New Federal Legislation Would Require Broad Reporting of Animal Use Data

Representative Ken Calvert (R-CA) has introduced H.R. 816, the Federal Accountability in Chemical Testing (FACT) Act. The bill would amend the Interagency Coordinating Committee on the Validation of Alternative Methods (ICCVAM) Authorization Act of 2000 and would add a requirement that federal agencies must “include a description of the progress on the development, validation, acceptance, and utilization of alternative test methods (including animal use data by species, number, and test type) for toxicological testing conducted, supported, or required.” In short, Calvert’s bill would require the addition of animal census information for all research species (including rodents) to be included in the biannual ICCVAM report. The legislation would appear to represent an additional reporting requirement for federal agencies. Agencies affected include: USDA, DOD, DOE, Department of Interior, DOT, EPA, FDA, NIH, OSHA and the Agency for Toxic Substances and Disease Registry. The impact of this legislation likely extends beyond federal agencies, as a number of them require animal testing to be conducted outside the agency.

The introduction of the bill was stirred by the White Coat Waste Project (WCW), an animal activist organization that aims to end the use of animals in federally funded research. WCW is engaging with Republican members of Congress by claiming taxpayers could save money by eliminating animal research at the federal level. According to WCW’s website, its approach is to “drain the swamp: cut government spending that hurts animals and taxpayers.”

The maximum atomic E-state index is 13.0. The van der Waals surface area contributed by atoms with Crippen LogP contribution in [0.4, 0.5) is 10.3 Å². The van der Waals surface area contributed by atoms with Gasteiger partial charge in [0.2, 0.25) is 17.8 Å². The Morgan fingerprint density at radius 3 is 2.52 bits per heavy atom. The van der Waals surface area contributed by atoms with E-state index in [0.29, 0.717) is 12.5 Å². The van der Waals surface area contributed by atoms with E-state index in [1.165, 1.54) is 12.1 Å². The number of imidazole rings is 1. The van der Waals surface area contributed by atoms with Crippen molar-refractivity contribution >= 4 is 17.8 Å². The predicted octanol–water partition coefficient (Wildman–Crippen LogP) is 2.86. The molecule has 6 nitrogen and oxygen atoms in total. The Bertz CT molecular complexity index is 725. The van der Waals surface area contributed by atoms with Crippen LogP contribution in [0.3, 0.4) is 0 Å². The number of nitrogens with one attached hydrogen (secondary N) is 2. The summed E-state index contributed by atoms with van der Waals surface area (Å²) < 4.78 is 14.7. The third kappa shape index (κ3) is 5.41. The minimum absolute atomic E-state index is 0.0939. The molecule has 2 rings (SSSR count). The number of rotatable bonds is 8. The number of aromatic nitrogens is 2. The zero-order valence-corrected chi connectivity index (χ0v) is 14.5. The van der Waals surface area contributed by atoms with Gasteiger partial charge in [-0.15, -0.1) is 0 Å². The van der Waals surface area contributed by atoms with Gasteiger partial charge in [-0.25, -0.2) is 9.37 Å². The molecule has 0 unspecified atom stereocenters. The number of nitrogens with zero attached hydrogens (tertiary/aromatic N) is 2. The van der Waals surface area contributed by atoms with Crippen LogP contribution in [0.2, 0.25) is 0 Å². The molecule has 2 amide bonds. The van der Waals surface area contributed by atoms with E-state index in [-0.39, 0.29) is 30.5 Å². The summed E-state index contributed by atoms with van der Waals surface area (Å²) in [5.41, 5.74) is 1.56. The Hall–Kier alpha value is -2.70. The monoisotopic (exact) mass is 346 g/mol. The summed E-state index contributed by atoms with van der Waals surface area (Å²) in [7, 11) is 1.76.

At the time of this writing, the bill has acquired 13 cosponsors: Representatives Ed Royce (R-CA), Vern Buchanan (R-FL), Mike Bishop (R-MI), Dina Titus (D-NV), Betty McCollum (D-MN), Tom Marino (R-PA), Lucille Roybal-Allard (D-CA), Raul Grijalva (D-AZ), Earl Blumenauer (D-OR), Peter DeFazio (D-OR), Mike Quigley (D-IL), Eliot Engel (D-NY) and Julia Brownley (D-CA). The bill has been referred to the House Energy and Commerce Committee and will remain alive until the end of the legislative session in December of 2018. For the full bill text, click here.

USDA’s APHIS Removes Enforcement Action Database; Information Still Available Through FOIA

UPDATED - February 9, 2017

On Friday, February 3, 2017, the U.S. Department of Agriculture’s Animal and Plant Health Inspection Service (APHIS) notified stakeholders that during the last year it had “conducted a comprehensive review of the information it posts on its website” and “will remove from its website inspection reports, regulatory correspondence, research facility annual reports, and enforcement records that have not received final adjudication.”  The move impacts information related to research facilities subject to the Animal Welfare Act and entities subject to the Horse Protection Act.

APHIS indicated that such records can be requested under the Freedom of Information Act (FOIA) and will be released when authorized and in a manner consistent with the FOIA and Privacy Act.  NABR members attempting to access information on the APHIS website will notice changes including deactivation of the Animal Care Search Tool known as ACIS. The only information currently available on the website is a list by name and state of licensed and registered facilities.

The APHIS website changes have been widely reported by news media as an “abrupt removal” of information and animal rights groups have speculated that the changes may be driven by the new administration.